Tuesday, March 13, 2007


Spring Training Red Sox/Yankees games. What a joke. You know, I'm not watching the March meeting between the two AL powerhouses next season. It just isn't the same. I'm not accusing the players of anything, Spring Training is for getting into rhythm, not getting into the win column.

My experience in watching the Sox 7-5 win over New York might have been hampered by the fact that the Yankees only brought four regular players to Fort Myers. Which is understandable, of course. Or maybe watching it on YES! had something to do with it.

I'll be honest, YES! is nothing more than a propaganda machine for the New York Yankees. Every player in pinstripes is a god to them, and every player with a "B" on his hat is the Antichrist.

YES! started the game on tape delay due to live coverage of a Nets game. The game was supposed to start on YES! at 11, but they must have started earlier than that. I switched it on at 11 only to see that it was the top of the 2nd and New York was up 3-0.

When Manny Ramirez had difficulty gauging a rolling groundball into the left-field corner, the Yankee Information Ministers in the booth had a field day making fun of him. He had trouble precisely predicting where a ball would eventually end up, which probably allowed the triple to be a triple instead of a double. Nevertheless, IT'S FUCKING MARCH! You know, Yankee fans hate Manny Ramirez with a passion. The guy's not going to win any Gold Gloves out there, so we don't need every time he isn't Carl Yastrzemski out there to be analyzed and poked fun at.

The two Yankee ball washers took the 6th inning to revel in "Boston Massacre II" last season, the 5 game sweep of New York over the Sox in late August.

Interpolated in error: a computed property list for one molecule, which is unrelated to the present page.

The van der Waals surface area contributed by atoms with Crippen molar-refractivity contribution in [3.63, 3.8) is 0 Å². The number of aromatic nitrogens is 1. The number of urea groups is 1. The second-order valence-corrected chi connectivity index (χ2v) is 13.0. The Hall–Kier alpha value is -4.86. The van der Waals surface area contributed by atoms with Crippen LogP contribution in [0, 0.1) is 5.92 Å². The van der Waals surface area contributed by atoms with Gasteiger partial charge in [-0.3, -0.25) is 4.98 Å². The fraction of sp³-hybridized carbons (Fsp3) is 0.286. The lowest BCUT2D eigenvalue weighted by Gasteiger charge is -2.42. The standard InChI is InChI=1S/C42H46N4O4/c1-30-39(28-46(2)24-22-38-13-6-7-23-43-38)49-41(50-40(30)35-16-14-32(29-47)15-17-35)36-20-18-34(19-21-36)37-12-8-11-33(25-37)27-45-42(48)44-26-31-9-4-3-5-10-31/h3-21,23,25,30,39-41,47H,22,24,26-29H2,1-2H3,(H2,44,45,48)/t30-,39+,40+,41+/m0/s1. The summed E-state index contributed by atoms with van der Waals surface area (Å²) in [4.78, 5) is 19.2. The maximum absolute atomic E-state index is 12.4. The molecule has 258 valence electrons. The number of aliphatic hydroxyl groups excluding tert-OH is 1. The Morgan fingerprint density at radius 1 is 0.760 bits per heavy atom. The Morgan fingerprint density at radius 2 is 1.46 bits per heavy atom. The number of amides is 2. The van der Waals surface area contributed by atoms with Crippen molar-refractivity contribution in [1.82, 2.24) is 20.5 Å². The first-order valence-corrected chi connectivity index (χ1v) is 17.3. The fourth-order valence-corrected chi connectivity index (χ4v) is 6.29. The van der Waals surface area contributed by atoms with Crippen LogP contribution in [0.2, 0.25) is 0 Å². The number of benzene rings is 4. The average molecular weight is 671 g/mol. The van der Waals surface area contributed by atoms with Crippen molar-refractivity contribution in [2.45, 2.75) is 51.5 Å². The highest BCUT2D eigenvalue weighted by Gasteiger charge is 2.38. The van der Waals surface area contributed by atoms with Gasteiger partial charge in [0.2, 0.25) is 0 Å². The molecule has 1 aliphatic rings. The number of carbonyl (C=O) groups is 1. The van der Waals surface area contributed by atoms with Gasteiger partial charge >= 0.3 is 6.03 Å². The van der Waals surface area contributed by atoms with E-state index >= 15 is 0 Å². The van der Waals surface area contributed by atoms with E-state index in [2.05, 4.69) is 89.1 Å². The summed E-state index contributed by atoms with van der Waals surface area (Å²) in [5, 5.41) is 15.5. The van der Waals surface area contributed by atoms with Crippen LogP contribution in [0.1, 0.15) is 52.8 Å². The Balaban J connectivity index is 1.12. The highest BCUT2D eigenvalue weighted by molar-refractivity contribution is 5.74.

You know, in 1978 when the Yankees swept us in 4 games in the Boston Massacre, they actually went on to win the World Series. In 2006, even though New York made the playoffs and we didn't, they lost in the first round in 4 games. It was hardly a banner year for the $200 million men from the Bronx. Yet, they still gloat about it, which I find funny.

I remember a few years ago, back in 2000 and 2001 when Red Sox fans were so desperate for ammunition in arguments with Yankees fans that we'd brag about winning the season series, and miscellaneous regular season crap like that. It's nice to see that Yankees fans have now stooped that low, celebrating a regular season series in a year which can best be described as a massive failure for the Yankees.

My God, they're pathetic.

There are still no clear front runners in Decision '07: The Search for a Closer. However, there is a rumor that the Sox have expressed an interest in Armando Benitez of the Giants. Benitez just had his first appearance of the spring, which was a scoreless inning. He claims that he expects to be available Opening Day.

The Giants are trying to shop him, most likely due to his declining healthiness. He had a hamstring surgery in '05 and an arthritic knee plagued him in '06.

Benitez has 280 career saves, but his last truly successful campaign was '04 when he had 47 saves, 64 appearances, and a 1.29 ERA. Although he is getting paid a significant amount of money (around $7 million this season), if we get San Fran to cover a bit of his salary, we could definitely use him. He's experienced, he's pitched in a pressurised market before, and he's been to the post-season several times. Although he's been plagued with the injury bug as of late, he's still only 34 years old.

If we get Benitez, he can be a strict closer, only pitching one inning and only in save situations. He'll be surrounded by good set-up guys like Timlin, Donneley, Okajima, and Tavarez, so he won't need to be overextended.

This is the last year of Benitez's three year deal with the Giants. So if we get him, we're not on the hook for very long.

There's a time and place for everything, and it's called college. Or in the case of a ballplayer, it's Spring Training.